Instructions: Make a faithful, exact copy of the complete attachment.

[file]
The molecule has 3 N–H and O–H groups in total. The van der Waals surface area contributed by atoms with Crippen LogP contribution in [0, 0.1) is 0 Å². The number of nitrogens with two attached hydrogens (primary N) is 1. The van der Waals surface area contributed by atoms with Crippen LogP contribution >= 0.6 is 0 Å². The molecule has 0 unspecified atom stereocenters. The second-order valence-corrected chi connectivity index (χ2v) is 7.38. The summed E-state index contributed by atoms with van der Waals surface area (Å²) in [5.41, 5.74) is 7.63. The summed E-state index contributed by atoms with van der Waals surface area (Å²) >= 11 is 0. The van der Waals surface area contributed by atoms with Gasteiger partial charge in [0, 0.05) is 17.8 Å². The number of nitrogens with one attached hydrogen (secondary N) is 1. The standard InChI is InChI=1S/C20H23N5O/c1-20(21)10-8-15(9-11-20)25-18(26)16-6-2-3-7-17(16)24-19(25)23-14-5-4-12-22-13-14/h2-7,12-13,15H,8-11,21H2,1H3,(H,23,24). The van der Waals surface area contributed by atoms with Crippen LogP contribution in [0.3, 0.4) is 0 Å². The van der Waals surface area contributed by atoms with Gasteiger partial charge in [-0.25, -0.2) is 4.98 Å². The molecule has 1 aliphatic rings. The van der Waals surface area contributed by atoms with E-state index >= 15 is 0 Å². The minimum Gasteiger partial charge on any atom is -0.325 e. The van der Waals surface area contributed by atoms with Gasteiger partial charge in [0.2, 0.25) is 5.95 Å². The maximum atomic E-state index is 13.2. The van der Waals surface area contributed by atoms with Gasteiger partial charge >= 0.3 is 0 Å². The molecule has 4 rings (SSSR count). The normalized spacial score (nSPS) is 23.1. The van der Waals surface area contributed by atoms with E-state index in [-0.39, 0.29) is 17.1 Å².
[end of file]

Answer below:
The molecule has 3 N–H and O–H groups in total. The van der Waals surface area contributed by atoms with Crippen LogP contribution in [0, 0.1) is 0 Å². The number of nitrogens with two attached hydrogens (primary N) is 1. The van der Waals surface area contributed by atoms with Crippen LogP contribution >= 0.6 is 0 Å². The molecule has 0 unspecified atom stereocenters. The second-order valence-corrected chi connectivity index (χ2v) is 7.38. The summed E-state index contributed by atoms with van der Waals surface area (Å²) in [5.41, 5.74) is 7.63. The summed E-state index contributed by atoms with van der Waals surface area (Å²) >= 11 is 0. The van der Waals surface area contributed by atoms with Gasteiger partial charge in [0, 0.05) is 17.8 Å². The number of nitrogens with one attached hydrogen (secondary N) is 1. The standard InChI is InChI=1S/C20H23N5O/c1-20(21)10-8-15(9-11-20)25-18(26)16-6-2-3-7-17(16)24-19(25)23-14-5-4-12-22-13-14/h2-7,12-13,15H,8-11,21H2,1H3,(H,23,24). The van der Waals surface area contributed by atoms with Crippen LogP contribution in [0.3, 0.4) is 0 Å². The van der Waals surface area contributed by atoms with Gasteiger partial charge in [-0.25, -0.2) is 4.98 Å². The molecule has 1 aliphatic rings. The van der Waals surface area contributed by atoms with E-state index >= 15 is 0 Å². The minimum Gasteiger partial charge on any atom is -0.325 e. The van der Waals surface area contributed by atoms with Gasteiger partial charge in [0.2, 0.25) is 5.95 Å². The maximum atomic E-state index is 13.2. The van der Waals surface area contributed by atoms with Gasteiger partial charge >= 0.3 is 0 Å². The molecule has 4 rings (SSSR count). The normalized spacial score (nSPS) is 23.1. The van der Waals surface area contributed by atoms with E-state index in [-0.39, 0.29) is 17.1 Å².